Getting Ready to Hit the Road

We are tantalizingly close to road_trip_by_public_domain_pics-d5tisqitwo of my favorite words: summer vacation. Two weeks from today, my family and I will head out on a six-week road trip. We’re heading acoss the northern United States to the Pacific Northwest, hitting National Parks and science museums. We’ll visit friends in Portland, OR and then circle to the south to see the redwoods, travel across northern Nevada and Utah, and after some stops to see family and friends in Colorado we’ll head towards home.

We have some things we want to see, like Hanford Reach National Monument, the Seattle Childrens’ Museum, and the Great Salt Lake. Mostly, though, our agenda is open, and intentionally so. The goal of the trip, really, is to explore, to be surprised, and to go where our interests lead us. In other words, our goal is to spend the summer doing school the way I hope to someday do it for the other nine months of the year.

Along the way, I hope to see some things that inspire me, some things that make me wonder, and some things that I can bring back to my classroom and my school. Over the next couple of years, I will be taking the lead in writing a new, integrated mathematics curriculum for The Hill School. This trip is about resting and recovering from a long school year, but it’s also about laying the foundation for next year and beyond. I hope to blog on a daily basis during our trip, documenting the things we’ve seen, the things I’ve been thinking about, and the questions I want to explore further when I return. If nothing else, I’ll have a great diary of our travels. Hopefully, though, some people will decide to join me virtually and extend my trip far beyond the summer.

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6 thoughts on “Getting Ready to Hit the Road

  1. Great start on your blog. I hope you’ll share with your students. Blogs that include personal experiences along with professional sharing are wonderful examples of incorporating learning into our lives. Too often, students view learning as a September through June activity. Wouldn’t it be truly wonderful if school were one big road trip!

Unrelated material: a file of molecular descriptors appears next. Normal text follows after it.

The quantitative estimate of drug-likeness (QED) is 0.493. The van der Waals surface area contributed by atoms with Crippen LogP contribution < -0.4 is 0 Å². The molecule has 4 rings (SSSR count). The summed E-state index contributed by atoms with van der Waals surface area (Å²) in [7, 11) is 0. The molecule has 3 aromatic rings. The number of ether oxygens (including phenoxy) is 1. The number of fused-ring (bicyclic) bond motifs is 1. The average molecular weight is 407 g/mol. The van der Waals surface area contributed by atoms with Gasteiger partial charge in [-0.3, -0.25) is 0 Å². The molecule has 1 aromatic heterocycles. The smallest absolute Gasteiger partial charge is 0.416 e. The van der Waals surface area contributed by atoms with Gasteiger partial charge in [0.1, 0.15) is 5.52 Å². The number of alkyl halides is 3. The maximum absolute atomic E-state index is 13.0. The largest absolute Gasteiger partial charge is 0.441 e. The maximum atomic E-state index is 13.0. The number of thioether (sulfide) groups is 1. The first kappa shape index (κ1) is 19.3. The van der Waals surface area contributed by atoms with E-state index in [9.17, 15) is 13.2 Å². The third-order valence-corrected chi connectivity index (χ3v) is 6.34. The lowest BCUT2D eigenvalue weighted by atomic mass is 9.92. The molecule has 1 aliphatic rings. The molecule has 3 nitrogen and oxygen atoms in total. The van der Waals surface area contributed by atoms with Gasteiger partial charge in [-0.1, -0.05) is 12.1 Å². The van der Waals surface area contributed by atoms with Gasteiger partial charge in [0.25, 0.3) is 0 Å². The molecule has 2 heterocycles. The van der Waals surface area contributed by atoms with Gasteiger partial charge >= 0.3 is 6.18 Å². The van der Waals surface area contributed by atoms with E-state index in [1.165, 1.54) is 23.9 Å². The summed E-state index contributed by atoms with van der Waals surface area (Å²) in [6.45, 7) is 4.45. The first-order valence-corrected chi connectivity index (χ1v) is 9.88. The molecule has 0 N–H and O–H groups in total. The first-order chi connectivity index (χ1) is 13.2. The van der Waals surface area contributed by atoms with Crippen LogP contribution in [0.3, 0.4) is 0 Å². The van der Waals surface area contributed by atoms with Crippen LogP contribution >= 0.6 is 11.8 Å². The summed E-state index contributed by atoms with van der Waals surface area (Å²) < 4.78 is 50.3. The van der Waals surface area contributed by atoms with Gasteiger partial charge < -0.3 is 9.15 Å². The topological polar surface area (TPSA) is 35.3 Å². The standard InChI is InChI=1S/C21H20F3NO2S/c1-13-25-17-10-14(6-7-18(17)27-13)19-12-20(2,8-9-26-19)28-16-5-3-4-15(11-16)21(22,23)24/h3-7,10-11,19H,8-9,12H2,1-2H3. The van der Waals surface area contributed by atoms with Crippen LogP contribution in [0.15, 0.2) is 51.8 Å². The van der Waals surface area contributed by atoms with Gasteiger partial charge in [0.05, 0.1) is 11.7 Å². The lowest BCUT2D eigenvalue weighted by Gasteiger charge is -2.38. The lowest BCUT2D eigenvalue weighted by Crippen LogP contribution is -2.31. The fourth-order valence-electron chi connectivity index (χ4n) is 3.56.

Personally, I’m jealous, this trip sounds like a wonderful way to spend the summer!

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  2. Ah, a road-trip to interdisciplinarity — something I really care about! I like the metaphor of your adventure and think the lens you have on whats to come is important.

    “We have some things we want to see, like Hanford Reach National Monument, the Seattle Childrens’ Museum, and the Great Salt Lake [sub core concepts in mathematics will always be important]. Mostly, though, our agenda is open, and intentionally so [inquiry!]. The goal of the trip, really, is to explore, to be surprised [imagine the study of mathematics with this design] , and to go where our interests lead us [going as far or as fast, as connected or as divergent in mathematics!].”

    Knowing you, the trip back at school will employ (and need too) all of the same openness to adventure and relief from the long years of teaching mathematics. This will be important as you pioneer new visions and methods, outcomes and ultimately aptitudes for crossing the disciplinary boundaries clung to for the institutions purpose only. I look forward to reading about your trip, but importantly about your writing process.

    A companion paper to take a look at: Blackwell,Wilson, Street, Boulton, Knell “Radical innovation:crossing knowledge boundaries with interdisciplinary teams” November 2009http://core.ac.uk/download/pdf/72035.pdf see APPENDIX D: ADVICE ON HOW TO DO IT 115-122, I have found this advice invaluable.